Public Defence: Anne Kathrine Langerud

Cand.san. Anne Kathrine Langerud at Institute of Clinical Medicine will be defending the thesis “Pain, Symptoms and Health Related Quality of Life in Intensive Care Survivors” for the degree of PhD (Philosophiae Doctor).

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Foto: Ine Eriksen, UiO

Trial Lecture – time and place

See Trial Lecture.

Adjudication committee

  • First opponent: Professor Pål Klepstad, NTNU
  • Second opponent: Associate professor Sigridur Zoega, University of Iceland
  • Third member and chair of the evaluation committee: Adjunct Professor Olav Røise, University of Oslo

Chair of the Defence

Associate Professor Øyvind Skråstad, University of Oslo

Principal Supervisor

Professor Audun Stubhaug, University of Oslo


At the start of the work with this thesis few groups had studied pain, symptoms and health related quality of life (HRQOL) in the same sample of ICU survivors. The aim was to explore: the prevalence of chronic pain in ICU survivors at 3 months and 1 year after ICU discharge, the association between pain and anxiety, depression, fatigue, sleep disturbance and post-traumatic stress symptoms (PTSS) in ICU survivors, and if HRQOL was different in ICU survivors compared to the general population and if social support, comorbidity and pain interference were associated with HRQOL in ICU survivors.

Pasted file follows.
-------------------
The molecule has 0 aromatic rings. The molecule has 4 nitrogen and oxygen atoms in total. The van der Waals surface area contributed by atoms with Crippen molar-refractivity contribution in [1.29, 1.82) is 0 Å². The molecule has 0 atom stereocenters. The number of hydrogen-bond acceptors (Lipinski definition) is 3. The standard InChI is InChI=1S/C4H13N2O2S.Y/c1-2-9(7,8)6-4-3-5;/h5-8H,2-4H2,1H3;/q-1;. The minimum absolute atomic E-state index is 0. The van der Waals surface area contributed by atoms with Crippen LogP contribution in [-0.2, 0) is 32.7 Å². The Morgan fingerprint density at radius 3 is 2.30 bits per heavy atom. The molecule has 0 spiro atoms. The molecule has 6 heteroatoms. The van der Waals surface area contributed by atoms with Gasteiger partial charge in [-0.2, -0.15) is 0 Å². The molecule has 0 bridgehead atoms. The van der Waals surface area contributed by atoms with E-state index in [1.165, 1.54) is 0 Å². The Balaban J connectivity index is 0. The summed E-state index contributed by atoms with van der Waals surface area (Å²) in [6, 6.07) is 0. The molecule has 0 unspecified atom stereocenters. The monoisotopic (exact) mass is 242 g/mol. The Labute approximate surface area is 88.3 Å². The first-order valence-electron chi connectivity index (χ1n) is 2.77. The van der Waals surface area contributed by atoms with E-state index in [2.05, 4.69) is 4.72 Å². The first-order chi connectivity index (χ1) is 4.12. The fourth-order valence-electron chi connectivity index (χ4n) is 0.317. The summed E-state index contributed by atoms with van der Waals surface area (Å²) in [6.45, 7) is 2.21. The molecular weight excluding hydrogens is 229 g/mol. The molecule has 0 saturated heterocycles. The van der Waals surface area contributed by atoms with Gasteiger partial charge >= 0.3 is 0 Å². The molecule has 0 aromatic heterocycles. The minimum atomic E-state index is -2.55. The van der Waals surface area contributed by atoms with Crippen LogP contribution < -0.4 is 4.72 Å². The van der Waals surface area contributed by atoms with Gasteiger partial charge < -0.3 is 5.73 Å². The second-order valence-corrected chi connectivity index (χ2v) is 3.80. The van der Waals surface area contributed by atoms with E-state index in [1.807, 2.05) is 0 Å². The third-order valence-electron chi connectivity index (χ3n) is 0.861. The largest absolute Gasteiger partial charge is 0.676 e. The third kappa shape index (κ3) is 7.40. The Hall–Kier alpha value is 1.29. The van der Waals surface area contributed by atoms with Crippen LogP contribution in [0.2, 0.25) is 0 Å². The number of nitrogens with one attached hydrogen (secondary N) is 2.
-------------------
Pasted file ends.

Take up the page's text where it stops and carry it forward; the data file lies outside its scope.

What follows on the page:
The study method was a survey, and data were collected at both 3 months and 1 year after discharge from study ICUs. The study sample was 118/89 adult ICU survivors from two mixed ICUs in Oslo University Hospital (OUS). The ICU survivors consented at 3 months after ICU discharge.

Prevalence rates of intensive care survivors’ symptoms at 3 months (n=118) were chronic pain 58 (49.2%), anxiety/depression 24/118 (20.8%), fatigue 18/118(15.3%), PTSS 15 (12.8%) and sleep disturbance 58/118 (49.2%). Prevalence rates at 1 year (n=89) changed only slightly; chronic pain 34 (38.2%), anxiety/depression 17 (20.0%), fatigue 12 (13.8%), PTSS 13 (15.1%) and sleep disturbance 40/89 (46.5%). Associations were strong between pain and presence of sleep disturbance, anxiety/depression, PTSS and fatigue. Physical and mental HRQOL were reduced at 3 months and 1 year in ICU survivors compared with the general population. This reduction was more pronounced at 3 months for physical HRQOL, while a small reduction in mental HRQOL was not clinically relevant. Social support was statistically significantly associated with increase in mental HRQOL at 3 months, while number of comorbidities and pain interference was statistically significantly associated with a reduction in physical HRQOL at 3 months and 1 year. Number of comorbidity was statistically significantly negatively associated with mental HRQOL at 1 year.

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Published May 22, 2019 10:44 AM - Last modified May 29, 2019 5:03 PM